Association calls for wireless frequency transparency

AS BROADBAND around the world changes from a luxury, to a key social and economic enabler, the need for affordable and universal access in SA becomes ever more critical, says , telecommunications fellow at The Shuttleworth Foundation.

Song made this comment while facilitating the formation of the Open Spectrum Alliance (OSA). The new industry body aims to engage policy-makers, regulators, industry and civil society in a dialogue on wireless spectrum, and how the rapidly changing nature of wireless technologies opens up new possibilities for access for all. In particular, the OSA seeks to promote the existing unlicensed use of the 5.8GHz band, but with expanded EIRP (equivalent isotropic radiated power) limits of 200W for point-to-point links and 4W for point-to-multipoint links.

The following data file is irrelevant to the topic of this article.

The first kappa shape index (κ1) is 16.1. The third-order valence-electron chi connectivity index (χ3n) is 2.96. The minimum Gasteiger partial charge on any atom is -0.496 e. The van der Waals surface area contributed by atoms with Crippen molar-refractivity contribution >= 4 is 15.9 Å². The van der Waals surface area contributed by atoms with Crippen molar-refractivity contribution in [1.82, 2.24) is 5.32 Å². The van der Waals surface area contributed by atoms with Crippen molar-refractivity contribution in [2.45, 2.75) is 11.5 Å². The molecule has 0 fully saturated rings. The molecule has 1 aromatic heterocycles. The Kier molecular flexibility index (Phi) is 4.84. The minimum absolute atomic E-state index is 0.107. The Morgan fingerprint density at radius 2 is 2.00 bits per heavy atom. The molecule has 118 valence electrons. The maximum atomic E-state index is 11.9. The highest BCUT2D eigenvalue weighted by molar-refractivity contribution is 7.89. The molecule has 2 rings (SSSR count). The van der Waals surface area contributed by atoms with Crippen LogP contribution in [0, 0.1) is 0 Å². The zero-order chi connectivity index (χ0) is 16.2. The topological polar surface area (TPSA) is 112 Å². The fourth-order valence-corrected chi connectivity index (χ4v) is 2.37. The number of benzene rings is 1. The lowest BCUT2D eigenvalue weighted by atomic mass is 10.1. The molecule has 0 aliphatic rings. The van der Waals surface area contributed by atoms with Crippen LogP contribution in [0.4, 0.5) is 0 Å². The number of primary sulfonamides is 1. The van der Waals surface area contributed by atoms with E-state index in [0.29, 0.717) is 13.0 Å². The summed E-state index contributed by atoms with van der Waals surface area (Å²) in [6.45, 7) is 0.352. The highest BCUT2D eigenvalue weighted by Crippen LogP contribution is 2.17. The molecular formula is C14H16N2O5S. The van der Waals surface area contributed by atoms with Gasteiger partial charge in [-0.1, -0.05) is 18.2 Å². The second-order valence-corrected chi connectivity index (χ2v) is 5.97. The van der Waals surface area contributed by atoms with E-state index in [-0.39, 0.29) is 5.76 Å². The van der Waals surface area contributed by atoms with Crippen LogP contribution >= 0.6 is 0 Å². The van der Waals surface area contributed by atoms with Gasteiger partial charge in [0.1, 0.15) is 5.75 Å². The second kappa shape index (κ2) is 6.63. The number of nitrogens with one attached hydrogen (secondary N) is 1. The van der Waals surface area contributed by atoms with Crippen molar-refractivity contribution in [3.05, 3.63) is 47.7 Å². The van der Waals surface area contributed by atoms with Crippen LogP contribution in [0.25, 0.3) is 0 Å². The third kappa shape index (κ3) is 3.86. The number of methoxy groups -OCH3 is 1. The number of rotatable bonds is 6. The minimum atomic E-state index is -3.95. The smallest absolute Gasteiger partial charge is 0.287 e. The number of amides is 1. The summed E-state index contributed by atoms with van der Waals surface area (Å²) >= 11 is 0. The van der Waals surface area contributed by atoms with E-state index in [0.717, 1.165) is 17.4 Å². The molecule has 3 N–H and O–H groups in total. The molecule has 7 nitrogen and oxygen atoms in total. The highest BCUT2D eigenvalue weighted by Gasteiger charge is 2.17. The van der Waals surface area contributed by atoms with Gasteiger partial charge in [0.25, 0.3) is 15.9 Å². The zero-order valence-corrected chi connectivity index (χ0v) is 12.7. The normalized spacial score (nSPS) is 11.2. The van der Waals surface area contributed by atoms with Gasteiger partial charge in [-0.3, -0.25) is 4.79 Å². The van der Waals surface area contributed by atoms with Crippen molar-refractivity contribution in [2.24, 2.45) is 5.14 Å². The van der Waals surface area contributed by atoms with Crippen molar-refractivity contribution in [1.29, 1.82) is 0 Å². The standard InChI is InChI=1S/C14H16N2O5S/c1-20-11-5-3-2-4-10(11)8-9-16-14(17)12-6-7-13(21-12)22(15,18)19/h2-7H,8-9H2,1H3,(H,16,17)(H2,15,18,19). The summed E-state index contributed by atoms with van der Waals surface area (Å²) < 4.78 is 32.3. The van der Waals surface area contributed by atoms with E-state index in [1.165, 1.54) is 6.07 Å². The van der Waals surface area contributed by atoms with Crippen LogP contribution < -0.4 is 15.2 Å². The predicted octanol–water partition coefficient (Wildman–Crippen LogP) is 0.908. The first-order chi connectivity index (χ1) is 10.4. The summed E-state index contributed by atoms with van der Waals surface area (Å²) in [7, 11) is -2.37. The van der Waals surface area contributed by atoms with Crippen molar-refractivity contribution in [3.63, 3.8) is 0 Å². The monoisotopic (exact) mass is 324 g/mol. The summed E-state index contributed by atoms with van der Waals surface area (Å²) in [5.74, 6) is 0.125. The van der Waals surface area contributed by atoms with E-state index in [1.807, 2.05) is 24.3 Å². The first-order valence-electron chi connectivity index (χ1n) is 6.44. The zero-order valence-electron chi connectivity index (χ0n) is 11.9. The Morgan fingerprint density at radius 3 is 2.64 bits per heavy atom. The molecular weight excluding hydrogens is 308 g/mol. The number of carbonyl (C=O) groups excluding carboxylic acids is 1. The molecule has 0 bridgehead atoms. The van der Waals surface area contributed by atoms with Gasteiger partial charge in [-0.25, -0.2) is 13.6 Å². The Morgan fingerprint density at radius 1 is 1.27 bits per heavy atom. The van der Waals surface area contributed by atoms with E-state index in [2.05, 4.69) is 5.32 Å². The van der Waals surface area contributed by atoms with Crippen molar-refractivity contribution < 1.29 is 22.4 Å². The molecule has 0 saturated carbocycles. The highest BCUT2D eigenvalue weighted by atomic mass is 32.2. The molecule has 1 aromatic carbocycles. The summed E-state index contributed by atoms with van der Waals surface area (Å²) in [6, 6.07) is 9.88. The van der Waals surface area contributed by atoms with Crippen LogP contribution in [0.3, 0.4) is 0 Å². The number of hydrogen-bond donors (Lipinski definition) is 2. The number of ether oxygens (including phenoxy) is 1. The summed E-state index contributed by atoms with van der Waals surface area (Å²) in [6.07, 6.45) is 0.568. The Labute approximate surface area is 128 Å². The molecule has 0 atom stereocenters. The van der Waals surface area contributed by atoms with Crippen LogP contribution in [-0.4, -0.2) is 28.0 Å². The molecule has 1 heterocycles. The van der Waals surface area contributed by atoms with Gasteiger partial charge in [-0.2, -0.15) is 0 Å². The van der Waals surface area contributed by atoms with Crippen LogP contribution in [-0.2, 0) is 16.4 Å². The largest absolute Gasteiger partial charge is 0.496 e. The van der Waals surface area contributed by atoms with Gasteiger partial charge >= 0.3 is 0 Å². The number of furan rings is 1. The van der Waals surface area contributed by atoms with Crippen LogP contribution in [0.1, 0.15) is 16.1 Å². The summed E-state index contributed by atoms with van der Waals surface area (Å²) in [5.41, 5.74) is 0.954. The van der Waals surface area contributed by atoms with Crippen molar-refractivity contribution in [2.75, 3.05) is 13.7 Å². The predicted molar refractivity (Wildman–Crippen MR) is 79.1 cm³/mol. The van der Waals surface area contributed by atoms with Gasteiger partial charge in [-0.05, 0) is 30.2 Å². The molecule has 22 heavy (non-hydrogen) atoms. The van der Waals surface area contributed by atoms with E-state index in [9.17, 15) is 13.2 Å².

The OSA was formed following a Wireless Application Providers Association general meeting and workshop, during which participants received briefings from Song and ICT lawyer " rel=tag>Dominic Cull, of Ellipsis Regulatory Services, in Stellenbosch, earlier this month.

Song pointed out that spectrum allocation was not efficiently managed and there was still a lot that could be done. He said "white spaces", such as the unused bands between TV channels, could be used to allow smaller operators space to deliver access services without having to pay licence fees.

Tags: Telecoms  Africa